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Wales. Before Flint Castle.
Enter, with Drum and Colours, BOLINGBROKE and
Boling. So that by this intelligence we learn,
North. The news is very fair and good, my lord; Richard, not far from hence, hath hid his head.
York. It would beseem the lord Northumberland, To say-king Richard:-Alack the heavy day, When such a sacred king should hide his head. North. Your grace mistakes me; only to be brief, Left I his title out.
York. The time hath been, Would you have been so brief with him, he would Have been so brief with you, to shorten you, For taking so the head, your whole head's length. Boling. Mistake not, uncle, further than you should.
York. Take not, good cousin, further than you should,
Lest you mis-take: The heavens are o'er your head. Boling. I know it, uncle; and oppose not Myself against their will.-But who comes here?
Well, Harry; what, will not this castle yield? Percy. The castle royally is mann'd, my lord,
9 For taking so the head,] To take the head is, to act without restraint; to take undue liberties.
Yes, my good lord,
It doth contain a king; king Richard lies
Within the limits of yon lime and stone:
And with him are the lord Aumerle, lord Salisbury,
North. Belike, it is the bishop of Carlisle.
On both his knees doth kiss king Richard's hand;
It is, such crimson tempest should bedrenca
Go, signify as much; while here we march
[NORTHUMBERLAND advances to the Castle,
Let's march without the noise of threat'ning drum,
Our fair appointments may be well perus'd.
With no less terror than the elements
Of fire and water, when their thund'ring shock
A parle sounded, and answered by another Trumpet within. Flourish. Enter on the walls King RICHARD, the Bishop of Carlisle, AUMERLE, SCROOP, and SALISBURY.
York. See, see, king Richard doth himself ap-
As doth the blushing discontented sun,
K. Rich. We are amaz'd; and thus long have we
To watch the fearful bending of thy knee,
[To NORTHUMBERLAND, Because we thought ourself thy lawful king; And if we be, how dare thy joints forget To pay their awful duty to our presence? If we be not, show us the hand of God That hath dismiss'd us from our stewardship; For well we know, no hand of blood and bone Can gripe the sacred handle of our scepter, Unless he do profane, steal, or usurp.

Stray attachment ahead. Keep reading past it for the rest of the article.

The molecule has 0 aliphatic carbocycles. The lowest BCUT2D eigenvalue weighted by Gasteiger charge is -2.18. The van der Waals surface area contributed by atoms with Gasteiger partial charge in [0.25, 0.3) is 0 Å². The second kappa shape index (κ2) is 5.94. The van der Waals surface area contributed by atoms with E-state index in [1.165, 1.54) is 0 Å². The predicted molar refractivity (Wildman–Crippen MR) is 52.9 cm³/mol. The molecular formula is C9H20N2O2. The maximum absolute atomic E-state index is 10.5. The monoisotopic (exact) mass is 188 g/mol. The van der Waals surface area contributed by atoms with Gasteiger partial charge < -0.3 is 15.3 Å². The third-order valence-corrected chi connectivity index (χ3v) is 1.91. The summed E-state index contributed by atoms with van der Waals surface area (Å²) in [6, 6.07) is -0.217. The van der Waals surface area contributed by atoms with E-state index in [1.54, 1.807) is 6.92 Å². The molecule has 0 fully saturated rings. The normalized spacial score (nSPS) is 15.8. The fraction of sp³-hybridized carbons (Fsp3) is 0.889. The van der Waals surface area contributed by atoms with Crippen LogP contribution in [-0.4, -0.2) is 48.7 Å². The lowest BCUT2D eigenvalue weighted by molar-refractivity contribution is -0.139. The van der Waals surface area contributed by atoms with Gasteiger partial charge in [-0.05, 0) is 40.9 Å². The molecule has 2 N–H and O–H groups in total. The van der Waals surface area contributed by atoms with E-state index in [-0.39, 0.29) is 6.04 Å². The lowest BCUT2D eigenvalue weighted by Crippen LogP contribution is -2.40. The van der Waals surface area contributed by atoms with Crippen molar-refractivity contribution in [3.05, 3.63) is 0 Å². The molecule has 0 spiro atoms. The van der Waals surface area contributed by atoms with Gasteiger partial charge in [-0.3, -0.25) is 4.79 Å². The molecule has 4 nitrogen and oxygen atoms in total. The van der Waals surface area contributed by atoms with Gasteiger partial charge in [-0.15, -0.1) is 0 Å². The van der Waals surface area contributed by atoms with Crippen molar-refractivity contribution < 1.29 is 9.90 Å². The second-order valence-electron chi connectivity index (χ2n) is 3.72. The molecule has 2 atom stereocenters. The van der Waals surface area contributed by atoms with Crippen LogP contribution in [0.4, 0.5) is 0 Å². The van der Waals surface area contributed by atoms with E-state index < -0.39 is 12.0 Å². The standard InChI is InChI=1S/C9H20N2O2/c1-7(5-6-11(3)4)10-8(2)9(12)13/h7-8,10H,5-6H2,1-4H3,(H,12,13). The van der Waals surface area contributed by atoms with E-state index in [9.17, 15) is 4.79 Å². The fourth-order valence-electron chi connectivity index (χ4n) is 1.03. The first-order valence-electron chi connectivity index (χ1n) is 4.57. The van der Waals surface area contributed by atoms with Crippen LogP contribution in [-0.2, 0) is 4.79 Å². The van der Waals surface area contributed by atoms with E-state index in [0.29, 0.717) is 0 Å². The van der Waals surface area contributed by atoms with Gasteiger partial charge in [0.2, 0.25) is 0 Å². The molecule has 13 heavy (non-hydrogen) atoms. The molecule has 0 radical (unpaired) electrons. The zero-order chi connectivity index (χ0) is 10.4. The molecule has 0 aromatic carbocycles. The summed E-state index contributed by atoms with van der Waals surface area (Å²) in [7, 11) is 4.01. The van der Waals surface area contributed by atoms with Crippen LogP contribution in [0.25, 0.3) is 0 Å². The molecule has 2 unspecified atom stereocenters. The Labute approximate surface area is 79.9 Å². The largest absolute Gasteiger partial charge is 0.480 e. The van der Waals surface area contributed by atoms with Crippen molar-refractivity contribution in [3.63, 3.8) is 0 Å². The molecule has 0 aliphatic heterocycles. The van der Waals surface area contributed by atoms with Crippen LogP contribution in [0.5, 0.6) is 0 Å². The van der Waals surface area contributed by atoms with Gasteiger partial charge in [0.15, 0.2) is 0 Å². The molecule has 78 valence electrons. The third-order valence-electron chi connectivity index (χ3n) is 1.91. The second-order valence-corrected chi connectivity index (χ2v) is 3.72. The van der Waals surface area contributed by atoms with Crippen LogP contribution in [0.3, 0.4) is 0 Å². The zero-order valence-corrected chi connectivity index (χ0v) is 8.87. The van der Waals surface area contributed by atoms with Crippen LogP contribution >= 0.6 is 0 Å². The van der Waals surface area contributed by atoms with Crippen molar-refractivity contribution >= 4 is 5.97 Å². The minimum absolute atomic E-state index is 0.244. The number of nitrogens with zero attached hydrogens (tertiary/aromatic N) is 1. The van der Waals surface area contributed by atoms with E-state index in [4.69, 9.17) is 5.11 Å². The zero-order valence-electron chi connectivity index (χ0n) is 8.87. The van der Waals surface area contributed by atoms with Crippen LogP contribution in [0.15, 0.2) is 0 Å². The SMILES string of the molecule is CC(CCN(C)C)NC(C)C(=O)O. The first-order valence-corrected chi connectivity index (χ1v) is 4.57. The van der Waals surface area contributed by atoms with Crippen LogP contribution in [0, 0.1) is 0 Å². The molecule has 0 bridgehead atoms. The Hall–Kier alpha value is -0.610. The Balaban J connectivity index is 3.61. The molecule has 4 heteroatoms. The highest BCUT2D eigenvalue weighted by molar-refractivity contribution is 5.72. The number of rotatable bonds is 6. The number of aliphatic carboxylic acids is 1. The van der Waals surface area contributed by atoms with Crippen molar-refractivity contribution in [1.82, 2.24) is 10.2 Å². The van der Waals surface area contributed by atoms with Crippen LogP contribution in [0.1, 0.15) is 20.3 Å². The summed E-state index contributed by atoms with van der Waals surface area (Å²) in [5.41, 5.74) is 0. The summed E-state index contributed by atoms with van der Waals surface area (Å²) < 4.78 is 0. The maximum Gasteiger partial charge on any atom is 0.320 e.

And though you think, that all, as you have done,
Have torn their souls, by turning them from us,
Her pastures' grass with faithful English blood. North. The king of heaven forbid, our lord the king
Should so with civil and uncivil arms
Be rush'd upon! Thy thrice-noble cousin,
4 the flower of England's face;] Dr. Warburton says, by the flower of England's face is meant the choicest youths of England, who shall be slaughtered in this quarrel, or have bloody crowns. The flower of England's face, to design her choicest youth, is a fine and noble expression, but Mr. Steevens is of opinion that the flower of England's face, means England's flowery face, the flowery surface of England's soil.
Than for his lineal royalties, and to beg
This swears he, as he is a prince, is just;
K. Rich. Northumberland, say, thus the king
His noble cousin is right welcome hither;
Aum. No, good my lord; let's fight with gentle words,
Till time lend friends, and friends their helpful swords.
K. Rich. O God! O God! that e'er this tongue
That laid the sentence of dread banishment
On yon proud man, should take it off again
Swell'st thou, proud heart? I'll give thee scope to beat,
5 With words of sooth!] Sooth is sweet as well as true. In this place sooth means sweetness or softness, a signification yet retained in the verb to sooth. JOHNSON.